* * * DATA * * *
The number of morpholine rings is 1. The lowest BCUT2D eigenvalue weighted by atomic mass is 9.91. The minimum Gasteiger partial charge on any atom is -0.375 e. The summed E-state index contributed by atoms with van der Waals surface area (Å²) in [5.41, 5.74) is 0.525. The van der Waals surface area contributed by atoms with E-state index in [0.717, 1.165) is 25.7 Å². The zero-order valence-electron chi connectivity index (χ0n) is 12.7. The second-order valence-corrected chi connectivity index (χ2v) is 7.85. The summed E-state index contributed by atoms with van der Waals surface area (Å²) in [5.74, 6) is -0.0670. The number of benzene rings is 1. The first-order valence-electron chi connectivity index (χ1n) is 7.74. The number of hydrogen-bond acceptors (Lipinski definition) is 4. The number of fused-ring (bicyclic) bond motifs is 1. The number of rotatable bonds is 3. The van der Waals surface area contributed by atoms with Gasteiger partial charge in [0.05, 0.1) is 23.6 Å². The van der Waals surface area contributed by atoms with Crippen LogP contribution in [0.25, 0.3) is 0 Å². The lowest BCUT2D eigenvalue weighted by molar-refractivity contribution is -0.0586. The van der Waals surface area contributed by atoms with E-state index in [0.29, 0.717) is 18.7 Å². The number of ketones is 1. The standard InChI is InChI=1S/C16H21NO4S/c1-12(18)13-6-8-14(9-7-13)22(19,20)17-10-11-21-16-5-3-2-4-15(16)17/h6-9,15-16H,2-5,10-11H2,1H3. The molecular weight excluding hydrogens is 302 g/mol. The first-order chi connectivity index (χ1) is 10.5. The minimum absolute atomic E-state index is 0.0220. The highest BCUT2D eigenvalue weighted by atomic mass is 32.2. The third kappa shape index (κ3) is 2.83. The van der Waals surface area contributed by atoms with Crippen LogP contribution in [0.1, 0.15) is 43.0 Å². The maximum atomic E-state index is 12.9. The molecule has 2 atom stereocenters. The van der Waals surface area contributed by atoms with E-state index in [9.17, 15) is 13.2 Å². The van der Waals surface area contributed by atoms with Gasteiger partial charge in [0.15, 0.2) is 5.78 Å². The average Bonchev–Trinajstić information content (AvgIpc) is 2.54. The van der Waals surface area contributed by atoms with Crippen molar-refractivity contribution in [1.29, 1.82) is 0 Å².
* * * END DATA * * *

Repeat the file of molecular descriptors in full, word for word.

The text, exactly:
The number of morpholine rings is 1. The lowest BCUT2D eigenvalue weighted by atomic mass is 9.91. The minimum Gasteiger partial charge on any atom is -0.375 e. The summed E-state index contributed by atoms with van der Waals surface area (Å²) in [5.41, 5.74) is 0.525. The van der Waals surface area contributed by atoms with E-state index in [0.717, 1.165) is 25.7 Å². The zero-order valence-electron chi connectivity index (χ0n) is 12.7. The second-order valence-corrected chi connectivity index (χ2v) is 7.85. The summed E-state index contributed by atoms with van der Waals surface area (Å²) in [5.74, 6) is -0.0670. The number of benzene rings is 1. The first-order valence-electron chi connectivity index (χ1n) is 7.74. The number of hydrogen-bond acceptors (Lipinski definition) is 4. The number of fused-ring (bicyclic) bond motifs is 1. The number of rotatable bonds is 3. The van der Waals surface area contributed by atoms with Gasteiger partial charge in [0.05, 0.1) is 23.6 Å². The van der Waals surface area contributed by atoms with Crippen LogP contribution in [0.25, 0.3) is 0 Å². The lowest BCUT2D eigenvalue weighted by molar-refractivity contribution is -0.0586. The van der Waals surface area contributed by atoms with E-state index in [0.29, 0.717) is 18.7 Å². The number of ketones is 1. The standard InChI is InChI=1S/C16H21NO4S/c1-12(18)13-6-8-14(9-7-13)22(19,20)17-10-11-21-16-5-3-2-4-15(16)17/h6-9,15-16H,2-5,10-11H2,1H3. The molecular weight excluding hydrogens is 302 g/mol. The first-order chi connectivity index (χ1) is 10.5. The minimum absolute atomic E-state index is 0.0220. The highest BCUT2D eigenvalue weighted by atomic mass is 32.2. The third kappa shape index (κ3) is 2.83. The van der Waals surface area contributed by atoms with Crippen LogP contribution in [0.1, 0.15) is 43.0 Å². The maximum atomic E-state index is 12.9. The molecule has 2 atom stereocenters. The van der Waals surface area contributed by atoms with E-state index in [9.17, 15) is 13.2 Å². The van der Waals surface area contributed by atoms with Gasteiger partial charge in [0.15, 0.2) is 5.78 Å². The average Bonchev–Trinajstić information content (AvgIpc) is 2.54. The van der Waals surface area contributed by atoms with Crippen molar-refractivity contribution in [1.29, 1.82) is 0 Å².